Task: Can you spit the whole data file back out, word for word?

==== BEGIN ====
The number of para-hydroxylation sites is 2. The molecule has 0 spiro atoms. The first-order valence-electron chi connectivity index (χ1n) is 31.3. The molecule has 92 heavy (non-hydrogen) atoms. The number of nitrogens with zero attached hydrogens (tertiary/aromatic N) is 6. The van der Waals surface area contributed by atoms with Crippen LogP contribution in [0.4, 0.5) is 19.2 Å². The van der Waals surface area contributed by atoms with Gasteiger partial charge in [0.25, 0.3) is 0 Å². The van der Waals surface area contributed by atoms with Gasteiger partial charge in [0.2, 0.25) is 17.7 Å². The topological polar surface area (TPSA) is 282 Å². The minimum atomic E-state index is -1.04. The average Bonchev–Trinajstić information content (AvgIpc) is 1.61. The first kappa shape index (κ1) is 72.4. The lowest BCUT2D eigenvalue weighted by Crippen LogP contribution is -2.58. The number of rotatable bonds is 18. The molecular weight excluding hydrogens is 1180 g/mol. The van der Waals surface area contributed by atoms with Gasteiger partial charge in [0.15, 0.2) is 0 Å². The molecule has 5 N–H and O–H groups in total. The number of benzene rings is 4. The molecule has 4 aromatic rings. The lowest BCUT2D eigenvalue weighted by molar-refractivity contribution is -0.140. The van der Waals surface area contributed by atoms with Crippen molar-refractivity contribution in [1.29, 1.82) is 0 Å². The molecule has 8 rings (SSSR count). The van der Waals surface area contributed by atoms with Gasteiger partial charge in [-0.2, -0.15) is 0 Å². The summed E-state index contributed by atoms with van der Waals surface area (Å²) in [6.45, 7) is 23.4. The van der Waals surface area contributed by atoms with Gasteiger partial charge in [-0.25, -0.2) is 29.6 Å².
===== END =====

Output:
The number of para-hydroxylation sites is 2. The molecule has 0 spiro atoms. The first-order valence-electron chi connectivity index (χ1n) is 31.3. The molecule has 92 heavy (non-hydrogen) atoms. The number of nitrogens with zero attached hydrogens (tertiary/aromatic N) is 6. The van der Waals surface area contributed by atoms with Crippen LogP contribution in [0.4, 0.5) is 19.2 Å². The van der Waals surface area contributed by atoms with Gasteiger partial charge in [0.25, 0.3) is 0 Å². The van der Waals surface area contributed by atoms with Gasteiger partial charge in [0.2, 0.25) is 17.7 Å². The topological polar surface area (TPSA) is 282 Å². The minimum atomic E-state index is -1.04. The average Bonchev–Trinajstić information content (AvgIpc) is 1.61. The first kappa shape index (κ1) is 72.4. The lowest BCUT2D eigenvalue weighted by Crippen LogP contribution is -2.58. The number of rotatable bonds is 18. The molecular weight excluding hydrogens is 1180 g/mol. The van der Waals surface area contributed by atoms with Gasteiger partial charge in [0.15, 0.2) is 0 Å². The molecule has 5 N–H and O–H groups in total. The number of benzene rings is 4. The molecule has 4 aromatic rings. The lowest BCUT2D eigenvalue weighted by molar-refractivity contribution is -0.140. The van der Waals surface area contributed by atoms with Crippen molar-refractivity contribution in [1.29, 1.82) is 0 Å². The molecule has 8 rings (SSSR count). The van der Waals surface area contributed by atoms with Gasteiger partial charge in [-0.2, -0.15) is 0 Å². The summed E-state index contributed by atoms with van der Waals surface area (Å²) in [6.45, 7) is 23.4. The van der Waals surface area contributed by atoms with Gasteiger partial charge in [-0.25, -0.2) is 29.6 Å².